A set of hybrids are used to achieve the proper phase relationship for azimuth tracking information at terminal 55 and elevation tracking information at terminal 57 in FIG. 1. The hybrids are coupled to each other and to the coupler as described previously and as shown in FIG. 2. The higher order modes used for providing the azimuth and elevation tracking information excite all of the coupler terminals in a certain phase relationship by the monopulse comparator 15 to achieve this information. These phase relationships are more easily understood by considering the transmit case where these higher order modes are excited in the coupler and by remembering the reciprocity theory of antennas that the reverse takes place in the coupling member 10a designed to support these modes during reception.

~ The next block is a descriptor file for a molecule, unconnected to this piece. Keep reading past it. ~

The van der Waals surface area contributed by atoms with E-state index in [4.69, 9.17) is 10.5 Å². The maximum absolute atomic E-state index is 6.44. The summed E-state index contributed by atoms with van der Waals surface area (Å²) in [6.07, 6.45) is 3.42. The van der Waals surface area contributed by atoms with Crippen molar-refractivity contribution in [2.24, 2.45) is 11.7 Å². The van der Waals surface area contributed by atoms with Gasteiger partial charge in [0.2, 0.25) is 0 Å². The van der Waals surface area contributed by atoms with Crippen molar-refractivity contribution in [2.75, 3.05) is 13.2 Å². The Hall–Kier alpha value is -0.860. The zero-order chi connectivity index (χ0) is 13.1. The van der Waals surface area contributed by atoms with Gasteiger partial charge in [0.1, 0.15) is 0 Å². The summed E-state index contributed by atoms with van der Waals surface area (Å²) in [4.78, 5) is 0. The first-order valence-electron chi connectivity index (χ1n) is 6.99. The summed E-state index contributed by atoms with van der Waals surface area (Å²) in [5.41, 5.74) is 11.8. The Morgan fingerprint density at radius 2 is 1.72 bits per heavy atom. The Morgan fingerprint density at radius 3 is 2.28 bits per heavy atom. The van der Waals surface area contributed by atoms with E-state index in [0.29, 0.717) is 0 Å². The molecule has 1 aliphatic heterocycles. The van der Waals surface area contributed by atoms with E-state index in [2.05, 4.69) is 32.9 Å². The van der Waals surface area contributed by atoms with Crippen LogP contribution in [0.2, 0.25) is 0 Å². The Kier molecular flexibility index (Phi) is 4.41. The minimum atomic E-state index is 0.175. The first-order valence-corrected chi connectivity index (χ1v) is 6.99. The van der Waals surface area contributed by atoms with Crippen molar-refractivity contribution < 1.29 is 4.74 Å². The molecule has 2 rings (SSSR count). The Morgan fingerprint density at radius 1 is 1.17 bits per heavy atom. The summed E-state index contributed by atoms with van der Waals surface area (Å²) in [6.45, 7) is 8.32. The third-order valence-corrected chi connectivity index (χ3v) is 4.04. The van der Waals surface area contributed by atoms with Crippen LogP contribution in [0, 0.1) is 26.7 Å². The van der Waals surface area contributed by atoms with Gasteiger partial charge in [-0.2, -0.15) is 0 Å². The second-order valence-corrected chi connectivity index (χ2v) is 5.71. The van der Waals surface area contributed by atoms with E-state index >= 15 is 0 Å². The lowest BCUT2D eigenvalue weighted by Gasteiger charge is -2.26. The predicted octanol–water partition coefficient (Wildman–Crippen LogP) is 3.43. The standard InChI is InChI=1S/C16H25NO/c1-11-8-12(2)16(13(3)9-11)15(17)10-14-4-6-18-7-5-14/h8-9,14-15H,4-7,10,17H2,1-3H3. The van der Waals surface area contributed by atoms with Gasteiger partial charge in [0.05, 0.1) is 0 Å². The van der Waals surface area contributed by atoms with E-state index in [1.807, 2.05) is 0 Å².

In condisering the transmit case, the azimuth tracking signals at terminal 55 are power divided at hybrid 45 and are coupled with equal phase and power levels to terminal 49b of hybrid 49 and terminal 51a of hybrid 51. The wave at terminal 49b is equally power divided with the output coupled to coupling slot 33 via terminal 49c undergoing 90° more phase shift than the wave coupled to slot 35. This additional phase shift is due to the coupling of the wave through the short slot 49e of hybrid 49. The azimuth tracking signals at terminals 51a are equally power divided with the output coupled to coupler slot 39 undergoing 90° more phase shift than the signals coupled to slot 37. With this phase and amplitude distribution the signal at the coupling slots 33 and 39 is undergoing 90° more phase shift than the signals at slots 35 and 37 as indicated in FIG. 2. If the slots are oriented for vertical polarization as, for example, shown in FIG. 4, the azimuth difference mode excited in the coupler 10 is the linearly polarized TE12 mode in circular waveguide as shown in FIG. 5.